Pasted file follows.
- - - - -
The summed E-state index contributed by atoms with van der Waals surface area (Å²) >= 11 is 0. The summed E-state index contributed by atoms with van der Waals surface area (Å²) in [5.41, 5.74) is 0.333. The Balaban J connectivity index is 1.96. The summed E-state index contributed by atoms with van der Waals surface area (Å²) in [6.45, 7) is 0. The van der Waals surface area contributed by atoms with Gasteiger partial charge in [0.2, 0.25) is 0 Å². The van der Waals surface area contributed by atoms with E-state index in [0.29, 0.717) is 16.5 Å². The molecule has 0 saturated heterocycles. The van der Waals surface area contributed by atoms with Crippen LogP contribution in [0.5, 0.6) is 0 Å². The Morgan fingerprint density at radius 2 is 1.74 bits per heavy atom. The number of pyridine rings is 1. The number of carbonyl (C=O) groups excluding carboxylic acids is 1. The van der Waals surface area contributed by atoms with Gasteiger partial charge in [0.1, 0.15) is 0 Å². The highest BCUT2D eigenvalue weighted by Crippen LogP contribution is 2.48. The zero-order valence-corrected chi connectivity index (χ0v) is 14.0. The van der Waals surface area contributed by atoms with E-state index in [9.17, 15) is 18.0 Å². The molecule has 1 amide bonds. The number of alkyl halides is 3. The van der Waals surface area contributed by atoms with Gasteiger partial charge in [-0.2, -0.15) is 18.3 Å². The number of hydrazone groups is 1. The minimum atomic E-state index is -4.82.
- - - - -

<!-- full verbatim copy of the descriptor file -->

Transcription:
The summed E-state index contributed by atoms with van der Waals surface area (Å²) >= 11 is 0. The summed E-state index contributed by atoms with van der Waals surface area (Å²) in [5.41, 5.74) is 0.333. The Balaban J connectivity index is 1.96. The summed E-state index contributed by atoms with van der Waals surface area (Å²) in [6.45, 7) is 0. The van der Waals surface area contributed by atoms with Gasteiger partial charge in [0.2, 0.25) is 0 Å². The van der Waals surface area contributed by atoms with E-state index in [0.29, 0.717) is 16.5 Å². The molecule has 0 saturated heterocycles. The van der Waals surface area contributed by atoms with Crippen LogP contribution in [0.5, 0.6) is 0 Å². The Morgan fingerprint density at radius 2 is 1.74 bits per heavy atom. The number of pyridine rings is 1. The number of carbonyl (C=O) groups excluding carboxylic acids is 1. The van der Waals surface area contributed by atoms with Gasteiger partial charge in [0.1, 0.15) is 0 Å². The highest BCUT2D eigenvalue weighted by Crippen LogP contribution is 2.48. The zero-order valence-corrected chi connectivity index (χ0v) is 14.0. The van der Waals surface area contributed by atoms with E-state index in [9.17, 15) is 18.0 Å². The molecule has 1 amide bonds. The number of alkyl halides is 3. The van der Waals surface area contributed by atoms with Gasteiger partial charge in [-0.2, -0.15) is 18.3 Å². The number of hydrazone groups is 1. The minimum atomic E-state index is -4.82.